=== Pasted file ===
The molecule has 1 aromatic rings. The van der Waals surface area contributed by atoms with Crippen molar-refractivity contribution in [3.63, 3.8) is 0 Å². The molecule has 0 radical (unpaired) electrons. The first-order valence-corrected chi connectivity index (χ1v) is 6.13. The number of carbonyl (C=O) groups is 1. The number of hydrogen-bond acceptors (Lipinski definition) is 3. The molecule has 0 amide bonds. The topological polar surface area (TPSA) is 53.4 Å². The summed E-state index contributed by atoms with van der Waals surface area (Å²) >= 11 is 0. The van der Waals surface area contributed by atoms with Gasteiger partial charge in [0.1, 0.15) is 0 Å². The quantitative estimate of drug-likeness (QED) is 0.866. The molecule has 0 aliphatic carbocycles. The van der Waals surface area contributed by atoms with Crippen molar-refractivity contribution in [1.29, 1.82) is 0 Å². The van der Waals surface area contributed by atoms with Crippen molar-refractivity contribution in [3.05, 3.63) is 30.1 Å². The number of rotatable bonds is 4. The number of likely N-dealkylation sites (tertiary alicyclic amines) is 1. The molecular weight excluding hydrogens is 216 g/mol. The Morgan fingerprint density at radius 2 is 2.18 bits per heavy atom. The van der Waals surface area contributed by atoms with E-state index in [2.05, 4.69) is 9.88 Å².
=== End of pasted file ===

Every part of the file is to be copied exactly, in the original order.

The molecule has 1 aromatic rings. The van der Waals surface area contributed by atoms with Crippen molar-refractivity contribution in [3.63, 3.8) is 0 Å². The molecule has 0 radical (unpaired) electrons. The first-order valence-corrected chi connectivity index (χ1v) is 6.13. The number of carbonyl (C=O) groups is 1. The number of hydrogen-bond acceptors (Lipinski definition) is 3. The molecule has 0 amide bonds. The topological polar surface area (TPSA) is 53.4 Å². The summed E-state index contributed by atoms with van der Waals surface area (Å²) >= 11 is 0. The van der Waals surface area contributed by atoms with Gasteiger partial charge in [0.1, 0.15) is 0 Å². The quantitative estimate of drug-likeness (QED) is 0.866. The molecule has 0 aliphatic carbocycles. The van der Waals surface area contributed by atoms with Crippen molar-refractivity contribution in [1.29, 1.82) is 0 Å². The van der Waals surface area contributed by atoms with Crippen molar-refractivity contribution in [3.05, 3.63) is 30.1 Å². The number of rotatable bonds is 4. The number of likely N-dealkylation sites (tertiary alicyclic amines) is 1. The molecular weight excluding hydrogens is 216 g/mol. The Morgan fingerprint density at radius 2 is 2.18 bits per heavy atom. The van der Waals surface area contributed by atoms with E-state index in [2.05, 4.69) is 9.88 Å².